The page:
If you want to start a heated argument with a neighbor, bring up SB 827. It’s a bill put forward by our state senator, Scott Wiener, which would push communities to increase the density of housing around transit stops and stations.
Some people, like Wiener himself, see it as a way to be both environmentally and economically responsible, reducing commutes and producing badly needed housing. Others fear it means their low-rise neighborhoods will be filled up with corridors of tall buildings.
I have interviewed Wiener in the past for the Marina Times and have been impressed by his willingness to answer directly any question, no matter how critical. To get a sense of the heated feelings surrounding SB 827, check out Wiener’s back-and-forth with constituents and other commenters on his Facebook page (facebook.com/ScottWiener2). Though a few trolls intrude in the thread, it’s a surprisingly troll-lite discussion, which was nice to see; it was mostly people honestly giving their reasons for supporting or opposing the bill. Just like in his interviews, Wiener engages many of the commenters directly, even correcting them where necessary (no, it’s not true that Palo Alto and Menlo Park would be exempt from the bill; no, your neighborhood won’t be seeing high rises, “unless you think 4–5 story small apartment buildings — which already exist in your neighborhood — are high rises”).
Wiener wrote on Medium that if the bill passes, land “within a half-mile of high-connectivity transit hub[s] — like BART, Muni, Caltrain, and LA Metro stations — will be required to have no density maximums (such as single family home mandates), no parking minimums, and a minimum height limit of between 45 and 85 feet, depending on various factors, such as whether the parcel is on a larger corridor and whether it is immediately adjacent to the station. (Developers can, of course, decide to build below that height.) A local ordinance can increase that height but not go below it. SB 827 allows for many more smaller apartment buildings, described as the ‘missing middle’ between high-rise steel construction and single family homes.”
A Cupertino city council candidate writing in the Mercury News suggested the bill would actually exacerbate housing affordability problems. Though some of her claims were over the top (she claimed it suspended democracy and the key premise of the bill is that market-rate housing becomes affordable with time, which is a premise I haven’t seen floated by anyone else with regard to this bill; the only housing that becomes more affordable as it ages is a tenement), but she does worry about displacement of existing residents, which is the key problem facing all changes to California housing laws. It is also the key problem confronting the status quo, where the severe housing shortage results in the pushing out of the people who can least afford to stay and can least afford to find another place in the increasingly high-cost housing markets.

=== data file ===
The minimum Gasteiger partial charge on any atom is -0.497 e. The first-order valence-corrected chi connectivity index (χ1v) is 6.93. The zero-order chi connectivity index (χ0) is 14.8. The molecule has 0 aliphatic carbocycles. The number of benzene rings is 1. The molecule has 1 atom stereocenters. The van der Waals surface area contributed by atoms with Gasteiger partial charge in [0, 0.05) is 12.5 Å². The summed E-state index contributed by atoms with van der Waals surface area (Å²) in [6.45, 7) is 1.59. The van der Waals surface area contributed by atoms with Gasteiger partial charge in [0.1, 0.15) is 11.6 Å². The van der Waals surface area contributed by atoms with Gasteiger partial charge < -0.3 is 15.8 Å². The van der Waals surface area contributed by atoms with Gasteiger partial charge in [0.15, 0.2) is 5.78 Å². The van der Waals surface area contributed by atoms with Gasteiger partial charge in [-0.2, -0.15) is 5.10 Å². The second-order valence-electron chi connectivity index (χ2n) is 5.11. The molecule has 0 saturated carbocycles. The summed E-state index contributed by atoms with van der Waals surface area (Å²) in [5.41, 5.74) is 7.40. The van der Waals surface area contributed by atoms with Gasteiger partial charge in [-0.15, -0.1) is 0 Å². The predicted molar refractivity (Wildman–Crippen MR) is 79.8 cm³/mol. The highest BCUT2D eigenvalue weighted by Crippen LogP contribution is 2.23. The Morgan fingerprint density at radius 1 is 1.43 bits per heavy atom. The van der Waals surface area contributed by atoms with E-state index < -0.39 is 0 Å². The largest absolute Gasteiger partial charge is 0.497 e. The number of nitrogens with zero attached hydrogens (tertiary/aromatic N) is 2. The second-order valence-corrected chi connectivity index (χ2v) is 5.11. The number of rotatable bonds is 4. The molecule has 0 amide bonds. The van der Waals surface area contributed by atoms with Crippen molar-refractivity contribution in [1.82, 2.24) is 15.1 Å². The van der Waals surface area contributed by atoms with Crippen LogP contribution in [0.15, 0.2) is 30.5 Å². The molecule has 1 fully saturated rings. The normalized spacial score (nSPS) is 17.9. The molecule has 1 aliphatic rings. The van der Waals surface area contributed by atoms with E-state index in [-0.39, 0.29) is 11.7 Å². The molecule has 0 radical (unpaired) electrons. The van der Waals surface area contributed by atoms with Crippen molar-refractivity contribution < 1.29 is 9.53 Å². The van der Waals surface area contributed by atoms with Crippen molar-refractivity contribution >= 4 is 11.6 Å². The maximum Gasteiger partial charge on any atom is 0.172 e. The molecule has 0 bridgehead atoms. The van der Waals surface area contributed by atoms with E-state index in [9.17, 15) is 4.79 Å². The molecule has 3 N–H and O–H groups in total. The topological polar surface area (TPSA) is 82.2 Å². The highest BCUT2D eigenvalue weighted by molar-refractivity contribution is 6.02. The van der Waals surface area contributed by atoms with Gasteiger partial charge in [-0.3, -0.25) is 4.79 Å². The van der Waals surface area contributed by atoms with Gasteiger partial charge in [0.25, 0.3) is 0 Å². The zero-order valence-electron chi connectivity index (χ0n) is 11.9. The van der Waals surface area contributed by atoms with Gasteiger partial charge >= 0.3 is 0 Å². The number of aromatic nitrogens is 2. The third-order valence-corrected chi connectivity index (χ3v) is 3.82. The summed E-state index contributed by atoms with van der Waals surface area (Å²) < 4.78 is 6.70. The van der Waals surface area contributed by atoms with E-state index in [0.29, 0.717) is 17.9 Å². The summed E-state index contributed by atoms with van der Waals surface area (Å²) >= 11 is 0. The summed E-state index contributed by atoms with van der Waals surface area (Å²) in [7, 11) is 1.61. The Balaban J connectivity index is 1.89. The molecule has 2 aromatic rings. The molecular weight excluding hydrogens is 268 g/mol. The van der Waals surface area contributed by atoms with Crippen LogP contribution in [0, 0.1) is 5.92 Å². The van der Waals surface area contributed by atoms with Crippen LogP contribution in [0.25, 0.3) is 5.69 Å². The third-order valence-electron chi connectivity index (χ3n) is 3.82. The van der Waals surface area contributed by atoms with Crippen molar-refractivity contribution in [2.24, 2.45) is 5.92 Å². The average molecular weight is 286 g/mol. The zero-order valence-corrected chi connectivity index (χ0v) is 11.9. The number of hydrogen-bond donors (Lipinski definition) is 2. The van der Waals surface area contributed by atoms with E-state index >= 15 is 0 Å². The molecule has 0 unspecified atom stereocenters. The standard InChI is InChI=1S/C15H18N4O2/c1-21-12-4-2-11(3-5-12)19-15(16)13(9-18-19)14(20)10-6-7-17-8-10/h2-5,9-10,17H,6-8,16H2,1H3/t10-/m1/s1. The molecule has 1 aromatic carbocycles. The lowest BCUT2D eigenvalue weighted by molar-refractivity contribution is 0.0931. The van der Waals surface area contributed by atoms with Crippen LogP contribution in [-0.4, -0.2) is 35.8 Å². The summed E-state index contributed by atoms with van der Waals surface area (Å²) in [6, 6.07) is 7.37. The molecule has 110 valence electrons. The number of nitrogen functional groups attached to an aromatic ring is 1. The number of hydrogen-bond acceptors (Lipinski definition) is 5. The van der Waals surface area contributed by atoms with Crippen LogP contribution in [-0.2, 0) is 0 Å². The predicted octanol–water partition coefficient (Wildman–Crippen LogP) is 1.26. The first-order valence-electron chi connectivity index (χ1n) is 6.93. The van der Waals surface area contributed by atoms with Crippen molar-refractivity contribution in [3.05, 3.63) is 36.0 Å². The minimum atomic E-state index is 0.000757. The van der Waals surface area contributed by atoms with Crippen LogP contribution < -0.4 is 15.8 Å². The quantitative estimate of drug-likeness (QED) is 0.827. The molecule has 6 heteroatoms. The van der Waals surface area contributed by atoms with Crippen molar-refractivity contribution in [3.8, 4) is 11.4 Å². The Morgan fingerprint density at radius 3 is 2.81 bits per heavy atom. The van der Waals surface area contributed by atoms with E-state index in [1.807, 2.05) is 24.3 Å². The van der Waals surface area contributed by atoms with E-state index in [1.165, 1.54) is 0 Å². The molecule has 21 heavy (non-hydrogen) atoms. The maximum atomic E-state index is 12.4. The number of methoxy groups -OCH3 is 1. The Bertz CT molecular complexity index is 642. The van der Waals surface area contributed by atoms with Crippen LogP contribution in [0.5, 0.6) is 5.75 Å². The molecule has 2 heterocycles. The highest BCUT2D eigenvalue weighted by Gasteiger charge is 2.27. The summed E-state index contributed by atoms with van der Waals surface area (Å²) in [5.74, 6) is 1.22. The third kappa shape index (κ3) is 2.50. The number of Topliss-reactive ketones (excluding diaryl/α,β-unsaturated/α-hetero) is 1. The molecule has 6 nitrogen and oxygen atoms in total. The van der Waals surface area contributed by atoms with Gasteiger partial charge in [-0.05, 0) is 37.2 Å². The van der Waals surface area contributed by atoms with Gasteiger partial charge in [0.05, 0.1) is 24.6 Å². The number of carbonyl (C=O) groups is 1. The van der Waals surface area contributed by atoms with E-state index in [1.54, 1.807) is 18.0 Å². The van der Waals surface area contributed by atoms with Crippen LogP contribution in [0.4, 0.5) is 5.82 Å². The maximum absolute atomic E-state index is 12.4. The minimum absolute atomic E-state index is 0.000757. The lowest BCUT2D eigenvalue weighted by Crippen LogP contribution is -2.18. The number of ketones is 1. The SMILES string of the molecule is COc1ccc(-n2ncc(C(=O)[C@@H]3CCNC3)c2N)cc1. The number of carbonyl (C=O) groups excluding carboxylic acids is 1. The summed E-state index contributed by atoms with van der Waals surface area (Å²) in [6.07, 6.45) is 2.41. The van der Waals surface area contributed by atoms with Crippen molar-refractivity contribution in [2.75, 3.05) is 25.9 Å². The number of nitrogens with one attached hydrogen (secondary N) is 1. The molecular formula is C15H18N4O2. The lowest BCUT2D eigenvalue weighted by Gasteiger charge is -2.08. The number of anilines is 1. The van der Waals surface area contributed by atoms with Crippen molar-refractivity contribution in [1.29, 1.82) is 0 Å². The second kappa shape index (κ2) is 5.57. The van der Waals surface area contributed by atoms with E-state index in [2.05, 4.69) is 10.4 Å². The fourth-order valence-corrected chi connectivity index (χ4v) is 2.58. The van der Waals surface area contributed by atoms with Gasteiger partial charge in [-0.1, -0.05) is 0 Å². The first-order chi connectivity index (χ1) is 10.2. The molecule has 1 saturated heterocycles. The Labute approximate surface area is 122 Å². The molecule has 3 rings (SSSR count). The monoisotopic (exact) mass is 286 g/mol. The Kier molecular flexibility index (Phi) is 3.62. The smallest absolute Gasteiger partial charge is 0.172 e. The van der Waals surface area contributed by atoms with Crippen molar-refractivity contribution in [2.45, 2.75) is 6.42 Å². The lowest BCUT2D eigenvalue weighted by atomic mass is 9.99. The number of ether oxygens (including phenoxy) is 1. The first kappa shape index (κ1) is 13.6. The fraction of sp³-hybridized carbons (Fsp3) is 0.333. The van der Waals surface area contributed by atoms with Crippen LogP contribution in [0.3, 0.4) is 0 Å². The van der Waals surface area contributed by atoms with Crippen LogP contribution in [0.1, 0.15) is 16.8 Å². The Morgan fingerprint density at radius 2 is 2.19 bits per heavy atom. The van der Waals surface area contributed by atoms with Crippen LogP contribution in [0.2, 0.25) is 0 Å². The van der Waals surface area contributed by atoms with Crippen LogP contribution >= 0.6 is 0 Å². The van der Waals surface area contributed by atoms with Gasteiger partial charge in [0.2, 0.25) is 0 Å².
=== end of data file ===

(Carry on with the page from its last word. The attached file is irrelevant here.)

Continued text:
Responding to the displacement concerns, Wiener amended the bill to explicitly preserve local demolition controls and limitations, add protections for rent-controlled housing, and make other changes to protect existing residents.
Last year, 44 percent of San Francisco homebuyers made an offer on a home they had not viewed in person, according to Redfin.
RENTS OH-SO SO-SO
Rents in San Francisco dropped 0.1 percent between January and February of this year, but they rose 2 percent on a year-over-year basis, according to the latest report from RentCafe. The fastest-rising rents were in Odessa, Tex., which saw rents rise 38.9 percent year-over-year.
WHAT’S IN A NAME?
When this column began many months ago, we poked fun at the new name given to a downtown neighborhood, so we need to keep up our tradition by noting that people who use “Smission” to refer to “South of Mission” should call it “Submission” and be done with it, because they’ll clearly follow any trend.
HOMEAWAY ORDERED TO TURN OVER RECORDS TO CITY
An appeals court in San Francisco ruled in March that HomeAway has to turn over to the city of San Francisco records on its local rental business activity to verify its compliance with rules for paying hotel taxes. The Austin, Tex.-based short-term rentals company, along with Airbnb, settled a lawsuit against the city last year over a requirement that they verify users of their sites have registered with the city.
ShareBetter SF, a coalition of housing groups, praised the judge’s ruling, saying it showed the viability of local authorities regulating short-term rental platforms.
According to the latest San Francisco market report from Paragon Real Estate Group, “Only about 2 percent of house owners are putting their homes on the market each year, which is incredibly low by historical measures. About 5 percent of condo owners sell their homes each year, plus the new-construction condos that come on the market. This dynamic has made houses into the scarce commodity, and has fueled dramatic house price appreciation.”